Just how rich are you? The answer is; pretty darn rich if you can drop nearly $1000 on a useless application.
The application called ‘I Am Rich’ was available for purchase from the iPhone's App Store for the highest amount a developer can charge through the digital retailer, $999.99. The program’s developer, Armin Heinrich, said that once downloaded, it does not do much; a red icon sits on the iPhone home screen like any other application, with the subtext "I Am Rich." Once activated, it treats the user to a large, glowing gem. (which, for the money, must be way better than the screen shot below)
Make the jump to see how many people bought 'I Am Rich'.
Microsoft has always been an ardent proponent of digital distribution and now it’s this long held belief that is reflected in its recent decision to pull Microsoft Money off store shelves. It has decided that the financial software only be sold as an online download from here on. But the company isn’t in any hurry to renounce boxed software and realizes that an absolute transition to digital distribution will take some time.
A MS employee, Chris Jolley, told Cnet about MS Money sales trends that instigated the current move. About half of the total sales of the financial software in the last one year have been generated through the internet, according to Jolley.
In an attempt to tighten the screws on AMD, Intel is continuing to roll out new midrange processors early next week. Despite the fact that they aren’t officially released yet, online e-tailers are already taking orders. The CPU’s will be based on Intel’s 45-nanometer process and both Alienware & Falcon Northwest are preparing to announce systems featuring the new parts in tandem with its release. The 95 watt Q9650 currently retails for $559 on Newegg, and features a core clock speed of 3 GHz. This paired with a 12MB L2-cache, and a 1333MHz front side bus make it a solid performer for the price. In fact, this puts midrange consumers within striking distance of the Dream Machine's 150 watt QX9775 which retails for a much heftier $1550. The QX9775 runs only 200MHz faster with the same 12MB’s of L2-cache.The main difference between the two is the 1600 MHz FSB, Skulltrail support, and the subsequent overclocking potential that comes with the extreme series. Looking for something more modest? The Q9400 is rated for 2.66 GHz and will feature 6 MB of L2-cache on a 1333MHz FSB. For those who prefer the dual core design, the Core 2 Duo’s lineup will be receiving an update as well. The new E8600 clocks in at 3.33GHz,with6 MB of L2-cache and a FSB of 1,333MHz, while the lower end E7300 will sport a 2.66GHz clock with 3 MB of L2-cache, and a 1066MHz FSB. The 65 Watt E8600 is e-tailing for $279 and the E7300 will go for $144.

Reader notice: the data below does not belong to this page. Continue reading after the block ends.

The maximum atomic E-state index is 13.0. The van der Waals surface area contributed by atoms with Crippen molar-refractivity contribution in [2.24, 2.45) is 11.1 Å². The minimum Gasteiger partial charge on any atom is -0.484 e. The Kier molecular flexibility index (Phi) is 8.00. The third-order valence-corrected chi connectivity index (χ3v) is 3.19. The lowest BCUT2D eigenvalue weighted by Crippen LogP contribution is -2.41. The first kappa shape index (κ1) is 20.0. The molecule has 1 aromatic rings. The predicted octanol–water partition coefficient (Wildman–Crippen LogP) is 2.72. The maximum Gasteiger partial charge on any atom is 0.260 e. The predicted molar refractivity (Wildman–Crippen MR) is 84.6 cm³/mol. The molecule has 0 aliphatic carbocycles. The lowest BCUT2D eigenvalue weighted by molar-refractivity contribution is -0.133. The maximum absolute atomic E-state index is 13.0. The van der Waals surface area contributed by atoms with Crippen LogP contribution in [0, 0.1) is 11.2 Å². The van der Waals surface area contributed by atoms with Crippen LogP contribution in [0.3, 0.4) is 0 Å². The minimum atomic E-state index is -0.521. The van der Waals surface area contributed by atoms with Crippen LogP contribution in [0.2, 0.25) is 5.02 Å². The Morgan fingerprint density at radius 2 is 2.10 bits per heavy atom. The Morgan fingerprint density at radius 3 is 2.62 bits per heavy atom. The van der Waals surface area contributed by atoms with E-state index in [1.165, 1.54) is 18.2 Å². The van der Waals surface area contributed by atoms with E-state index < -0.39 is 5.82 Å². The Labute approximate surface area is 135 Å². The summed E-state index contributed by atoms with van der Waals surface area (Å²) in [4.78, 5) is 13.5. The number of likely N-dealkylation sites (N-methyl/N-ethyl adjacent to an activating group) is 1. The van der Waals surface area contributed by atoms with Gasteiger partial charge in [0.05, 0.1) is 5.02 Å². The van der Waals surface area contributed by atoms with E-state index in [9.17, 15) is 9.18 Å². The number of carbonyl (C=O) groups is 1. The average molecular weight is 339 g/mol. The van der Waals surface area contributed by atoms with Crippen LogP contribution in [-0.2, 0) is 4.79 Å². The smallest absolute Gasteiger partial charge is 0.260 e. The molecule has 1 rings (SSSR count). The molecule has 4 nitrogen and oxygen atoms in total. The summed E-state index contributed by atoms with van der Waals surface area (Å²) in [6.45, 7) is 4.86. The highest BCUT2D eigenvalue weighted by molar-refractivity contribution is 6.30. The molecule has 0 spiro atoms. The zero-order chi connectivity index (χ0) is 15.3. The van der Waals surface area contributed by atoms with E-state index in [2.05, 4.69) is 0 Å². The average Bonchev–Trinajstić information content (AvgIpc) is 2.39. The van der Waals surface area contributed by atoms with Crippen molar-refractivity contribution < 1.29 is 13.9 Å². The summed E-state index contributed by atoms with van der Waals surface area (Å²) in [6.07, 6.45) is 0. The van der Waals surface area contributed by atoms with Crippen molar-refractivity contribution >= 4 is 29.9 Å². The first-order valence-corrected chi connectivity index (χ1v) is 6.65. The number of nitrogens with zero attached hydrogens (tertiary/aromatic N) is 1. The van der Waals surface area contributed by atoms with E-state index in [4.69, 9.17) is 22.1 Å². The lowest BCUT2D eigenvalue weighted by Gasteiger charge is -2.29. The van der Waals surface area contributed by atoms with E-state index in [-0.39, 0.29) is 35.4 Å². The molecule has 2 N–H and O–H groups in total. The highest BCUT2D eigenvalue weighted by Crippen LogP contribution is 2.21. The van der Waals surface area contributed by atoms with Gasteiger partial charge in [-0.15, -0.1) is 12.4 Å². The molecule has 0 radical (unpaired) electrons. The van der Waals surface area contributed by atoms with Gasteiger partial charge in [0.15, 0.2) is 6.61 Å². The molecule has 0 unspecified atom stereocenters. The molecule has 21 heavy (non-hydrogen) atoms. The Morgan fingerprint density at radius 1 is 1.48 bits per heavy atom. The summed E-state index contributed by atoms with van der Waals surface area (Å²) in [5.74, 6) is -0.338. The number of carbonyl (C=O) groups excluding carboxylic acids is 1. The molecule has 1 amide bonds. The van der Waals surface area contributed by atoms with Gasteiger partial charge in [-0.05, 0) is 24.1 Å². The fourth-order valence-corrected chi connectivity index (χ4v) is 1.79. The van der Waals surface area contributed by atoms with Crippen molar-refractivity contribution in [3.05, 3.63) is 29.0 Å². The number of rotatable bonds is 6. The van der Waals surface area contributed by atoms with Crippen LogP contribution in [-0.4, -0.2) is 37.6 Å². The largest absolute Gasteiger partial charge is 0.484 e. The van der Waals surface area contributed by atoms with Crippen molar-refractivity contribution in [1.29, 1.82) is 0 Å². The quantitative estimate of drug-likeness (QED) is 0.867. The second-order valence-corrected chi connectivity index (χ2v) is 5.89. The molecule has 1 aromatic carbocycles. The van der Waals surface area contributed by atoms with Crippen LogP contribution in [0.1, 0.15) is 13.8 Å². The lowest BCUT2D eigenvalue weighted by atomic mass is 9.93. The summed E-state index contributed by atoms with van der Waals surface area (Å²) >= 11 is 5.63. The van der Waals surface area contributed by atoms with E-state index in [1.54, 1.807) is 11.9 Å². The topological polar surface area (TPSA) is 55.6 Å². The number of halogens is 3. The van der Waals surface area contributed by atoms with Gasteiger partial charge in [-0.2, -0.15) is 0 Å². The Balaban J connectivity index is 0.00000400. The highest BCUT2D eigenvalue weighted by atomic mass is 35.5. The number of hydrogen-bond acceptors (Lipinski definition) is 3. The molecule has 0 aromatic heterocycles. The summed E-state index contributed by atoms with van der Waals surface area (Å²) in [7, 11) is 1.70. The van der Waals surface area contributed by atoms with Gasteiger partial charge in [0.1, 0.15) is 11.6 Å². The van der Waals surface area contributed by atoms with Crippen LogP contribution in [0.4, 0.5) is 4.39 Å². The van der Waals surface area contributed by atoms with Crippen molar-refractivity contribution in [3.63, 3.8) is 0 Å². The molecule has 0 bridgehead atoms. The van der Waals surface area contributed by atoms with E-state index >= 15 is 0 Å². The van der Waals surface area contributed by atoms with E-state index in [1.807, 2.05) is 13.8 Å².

Yahoo’s search ads deal with Google might have come as a shock to most but it elicited a different emotion among legislators, that of suspicion. Yahoo has made its 50 page agreement with Google public amid all the talk of it being anti-competitive. It filed the document with the Securities and Exchange Commission as a supplement along with its quarterly report card. But certain parts of the agreement are not available to the public and have been made available to SEC separately.
The prospects of an antitrust lawsuit still loom over the search ads deal, which capped Yahoo’s brazen defiance towards Microsoft. However, don’t mistakenly assume that the SEC is probing the matter. The probe into the legality of the agreement is being carried by U.S. Department of Justice and various states.
When Windows Vista launched back in January 2007, the 64-bit edition was clearly not ready for primetime. The driver and compatibility issues that mired the early days of the OS were even worse on the 64-bit side, and for most users Vista x64 was completely crippled or in some cases, wouldn’t install at all. Hardware manufacturers struggled to release stable device drivers but because 32-bit and 64-bit editions both required radically different drivers, Vista x64 just wasn’t a priority. Coming up on two years later, 32-bit Vista’s issues seem to have calmed down, but what about Vista x64? Well according to Microsoft, usage of the niche OS is on the rise, but is it finally ready for prime time?
Click the jump to learn all about Vista 64 and what you need to know before you consider switching.
Asustek’s Eee PC mini-desktop has arrived on U.S shores. Its launch follows closely on the heels of Dell’s Studio Hybrid's arrival, which came out less than two weeks ago. The Eee PC box comes with Windows XP pre-installed, a 1.6 GHz Intel Atom, 1GB memory, 80 gigs of hard drive capacity, Wi-Fi 802.11 b/g/n, Ethernet, built-in card reader, four USB 2.0 ports, a microphone-in and DVI-out.